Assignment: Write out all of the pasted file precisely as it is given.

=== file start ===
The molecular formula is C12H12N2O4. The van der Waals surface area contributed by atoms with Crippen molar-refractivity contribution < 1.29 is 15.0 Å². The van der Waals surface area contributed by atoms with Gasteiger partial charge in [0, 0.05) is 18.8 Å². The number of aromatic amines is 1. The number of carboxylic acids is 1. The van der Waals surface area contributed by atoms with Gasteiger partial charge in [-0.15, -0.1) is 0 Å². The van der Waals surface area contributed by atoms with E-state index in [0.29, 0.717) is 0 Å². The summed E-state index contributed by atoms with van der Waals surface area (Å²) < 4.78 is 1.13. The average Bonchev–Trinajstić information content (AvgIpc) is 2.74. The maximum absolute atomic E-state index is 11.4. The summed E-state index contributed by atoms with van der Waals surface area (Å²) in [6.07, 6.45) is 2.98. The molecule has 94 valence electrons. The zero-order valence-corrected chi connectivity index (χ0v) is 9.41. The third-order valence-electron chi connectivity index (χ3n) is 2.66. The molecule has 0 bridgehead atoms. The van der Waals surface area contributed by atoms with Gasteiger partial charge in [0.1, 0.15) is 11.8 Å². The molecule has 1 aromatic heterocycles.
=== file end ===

The molecular formula is C12H12N2O4. The van der Waals surface area contributed by atoms with Crippen molar-refractivity contribution < 1.29 is 15.0 Å². The van der Waals surface area contributed by atoms with Gasteiger partial charge in [0, 0.05) is 18.8 Å². The number of aromatic amines is 1. The number of carboxylic acids is 1. The van der Waals surface area contributed by atoms with Gasteiger partial charge in [-0.15, -0.1) is 0 Å². The van der Waals surface area contributed by atoms with E-state index in [0.29, 0.717) is 0 Å². The summed E-state index contributed by atoms with van der Waals surface area (Å²) < 4.78 is 1.13. The average Bonchev–Trinajstić information content (AvgIpc) is 2.74. The maximum absolute atomic E-state index is 11.4. The summed E-state index contributed by atoms with van der Waals surface area (Å²) in [6.07, 6.45) is 2.98. The molecule has 94 valence electrons. The zero-order valence-corrected chi connectivity index (χ0v) is 9.41. The third-order valence-electron chi connectivity index (χ3n) is 2.66. The molecule has 0 bridgehead atoms. The van der Waals surface area contributed by atoms with Gasteiger partial charge in [0.1, 0.15) is 11.8 Å². The molecule has 1 aromatic heterocycles.